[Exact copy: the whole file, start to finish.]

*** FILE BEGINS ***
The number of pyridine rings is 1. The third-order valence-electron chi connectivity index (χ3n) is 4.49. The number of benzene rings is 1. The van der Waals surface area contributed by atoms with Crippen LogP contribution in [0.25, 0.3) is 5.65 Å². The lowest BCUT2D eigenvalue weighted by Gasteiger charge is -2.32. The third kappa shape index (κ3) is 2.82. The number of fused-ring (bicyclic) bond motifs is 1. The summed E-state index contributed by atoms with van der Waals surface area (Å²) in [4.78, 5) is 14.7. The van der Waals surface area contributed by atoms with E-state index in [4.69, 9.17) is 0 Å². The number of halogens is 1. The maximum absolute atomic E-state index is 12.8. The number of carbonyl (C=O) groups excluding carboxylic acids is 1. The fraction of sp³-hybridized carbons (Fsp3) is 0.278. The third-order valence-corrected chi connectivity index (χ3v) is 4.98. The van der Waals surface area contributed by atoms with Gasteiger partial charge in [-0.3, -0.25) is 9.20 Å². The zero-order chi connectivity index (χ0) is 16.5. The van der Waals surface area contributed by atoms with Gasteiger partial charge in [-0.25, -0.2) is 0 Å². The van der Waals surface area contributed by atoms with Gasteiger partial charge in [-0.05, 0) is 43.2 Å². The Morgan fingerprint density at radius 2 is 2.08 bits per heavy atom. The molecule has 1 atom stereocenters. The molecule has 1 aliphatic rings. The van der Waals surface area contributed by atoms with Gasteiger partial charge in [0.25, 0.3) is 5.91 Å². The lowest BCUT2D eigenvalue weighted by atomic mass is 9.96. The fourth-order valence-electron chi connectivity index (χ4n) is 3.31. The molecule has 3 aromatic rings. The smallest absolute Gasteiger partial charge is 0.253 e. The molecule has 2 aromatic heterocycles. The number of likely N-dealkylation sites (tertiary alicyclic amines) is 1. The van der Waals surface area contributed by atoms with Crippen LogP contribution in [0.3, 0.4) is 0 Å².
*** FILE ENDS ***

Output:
The number of pyridine rings is 1. The third-order valence-electron chi connectivity index (χ3n) is 4.49. The number of benzene rings is 1. The van der Waals surface area contributed by atoms with Crippen LogP contribution in [0.25, 0.3) is 5.65 Å². The lowest BCUT2D eigenvalue weighted by Gasteiger charge is -2.32. The third kappa shape index (κ3) is 2.82. The number of fused-ring (bicyclic) bond motifs is 1. The summed E-state index contributed by atoms with van der Waals surface area (Å²) in [4.78, 5) is 14.7. The van der Waals surface area contributed by atoms with E-state index in [4.69, 9.17) is 0 Å². The number of halogens is 1. The maximum absolute atomic E-state index is 12.8. The number of carbonyl (C=O) groups excluding carboxylic acids is 1. The fraction of sp³-hybridized carbons (Fsp3) is 0.278. The third-order valence-corrected chi connectivity index (χ3v) is 4.98. The van der Waals surface area contributed by atoms with Gasteiger partial charge in [-0.3, -0.25) is 9.20 Å². The zero-order chi connectivity index (χ0) is 16.5. The van der Waals surface area contributed by atoms with Gasteiger partial charge in [-0.25, -0.2) is 0 Å². The van der Waals surface area contributed by atoms with Gasteiger partial charge in [-0.05, 0) is 43.2 Å². The Morgan fingerprint density at radius 2 is 2.08 bits per heavy atom. The molecule has 1 atom stereocenters. The molecule has 1 aliphatic rings. The van der Waals surface area contributed by atoms with Gasteiger partial charge in [0.25, 0.3) is 5.91 Å². The lowest BCUT2D eigenvalue weighted by atomic mass is 9.96. The fourth-order valence-electron chi connectivity index (χ4n) is 3.31. The molecule has 3 aromatic rings. The smallest absolute Gasteiger partial charge is 0.253 e. The molecule has 2 aromatic heterocycles. The number of likely N-dealkylation sites (tertiary alicyclic amines) is 1. The van der Waals surface area contributed by atoms with Crippen LogP contribution in [0.3, 0.4) is 0 Å².